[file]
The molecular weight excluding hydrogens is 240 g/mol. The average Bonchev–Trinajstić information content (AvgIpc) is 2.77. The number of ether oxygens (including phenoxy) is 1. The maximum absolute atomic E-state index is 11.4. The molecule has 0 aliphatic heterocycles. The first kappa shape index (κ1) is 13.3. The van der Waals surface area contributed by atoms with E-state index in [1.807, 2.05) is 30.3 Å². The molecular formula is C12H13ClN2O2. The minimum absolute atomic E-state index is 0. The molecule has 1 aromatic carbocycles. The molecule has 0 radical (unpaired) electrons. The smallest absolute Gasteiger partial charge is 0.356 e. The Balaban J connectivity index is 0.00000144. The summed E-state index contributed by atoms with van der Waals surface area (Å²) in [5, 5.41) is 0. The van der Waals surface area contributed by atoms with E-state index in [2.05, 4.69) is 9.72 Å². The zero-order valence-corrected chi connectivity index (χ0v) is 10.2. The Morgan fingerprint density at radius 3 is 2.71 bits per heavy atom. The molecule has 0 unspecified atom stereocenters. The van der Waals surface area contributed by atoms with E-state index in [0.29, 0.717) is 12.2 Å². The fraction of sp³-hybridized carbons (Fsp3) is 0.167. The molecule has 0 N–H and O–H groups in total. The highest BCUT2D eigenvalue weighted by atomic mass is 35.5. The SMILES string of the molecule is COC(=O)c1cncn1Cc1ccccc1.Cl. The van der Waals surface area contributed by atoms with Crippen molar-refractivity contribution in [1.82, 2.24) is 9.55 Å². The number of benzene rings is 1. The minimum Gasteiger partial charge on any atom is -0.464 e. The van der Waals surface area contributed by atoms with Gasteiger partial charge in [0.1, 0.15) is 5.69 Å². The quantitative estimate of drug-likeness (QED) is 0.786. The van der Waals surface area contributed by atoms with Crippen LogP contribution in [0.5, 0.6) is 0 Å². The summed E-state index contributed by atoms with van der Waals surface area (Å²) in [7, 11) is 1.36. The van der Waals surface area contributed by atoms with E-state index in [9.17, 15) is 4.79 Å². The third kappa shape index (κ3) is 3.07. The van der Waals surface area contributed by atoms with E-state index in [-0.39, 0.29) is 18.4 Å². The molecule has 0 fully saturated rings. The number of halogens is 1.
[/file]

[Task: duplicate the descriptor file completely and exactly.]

The molecular weight excluding hydrogens is 240 g/mol. The average Bonchev–Trinajstić information content (AvgIpc) is 2.77. The number of ether oxygens (including phenoxy) is 1. The maximum absolute atomic E-state index is 11.4. The molecule has 0 aliphatic heterocycles. The first kappa shape index (κ1) is 13.3. The van der Waals surface area contributed by atoms with E-state index in [1.807, 2.05) is 30.3 Å². The molecular formula is C12H13ClN2O2. The minimum absolute atomic E-state index is 0. The molecule has 1 aromatic carbocycles. The molecule has 0 radical (unpaired) electrons. The smallest absolute Gasteiger partial charge is 0.356 e. The Balaban J connectivity index is 0.00000144. The summed E-state index contributed by atoms with van der Waals surface area (Å²) in [5, 5.41) is 0. The van der Waals surface area contributed by atoms with E-state index in [2.05, 4.69) is 9.72 Å². The zero-order valence-corrected chi connectivity index (χ0v) is 10.2. The Morgan fingerprint density at radius 3 is 2.71 bits per heavy atom. The molecule has 0 unspecified atom stereocenters. The van der Waals surface area contributed by atoms with E-state index in [0.29, 0.717) is 12.2 Å². The fraction of sp³-hybridized carbons (Fsp3) is 0.167. The molecule has 0 N–H and O–H groups in total. The highest BCUT2D eigenvalue weighted by atomic mass is 35.5. The SMILES string of the molecule is COC(=O)c1cncn1Cc1ccccc1.Cl. The van der Waals surface area contributed by atoms with Crippen molar-refractivity contribution in [1.82, 2.24) is 9.55 Å². The number of benzene rings is 1. The minimum Gasteiger partial charge on any atom is -0.464 e. The van der Waals surface area contributed by atoms with Gasteiger partial charge in [0.1, 0.15) is 5.69 Å². The quantitative estimate of drug-likeness (QED) is 0.786. The van der Waals surface area contributed by atoms with Crippen LogP contribution in [0.5, 0.6) is 0 Å². The summed E-state index contributed by atoms with van der Waals surface area (Å²) in [7, 11) is 1.36. The van der Waals surface area contributed by atoms with E-state index in [9.17, 15) is 4.79 Å². The third kappa shape index (κ3) is 3.07. The van der Waals surface area contributed by atoms with E-state index in [-0.39, 0.29) is 18.4 Å². The molecule has 0 fully saturated rings. The number of halogens is 1.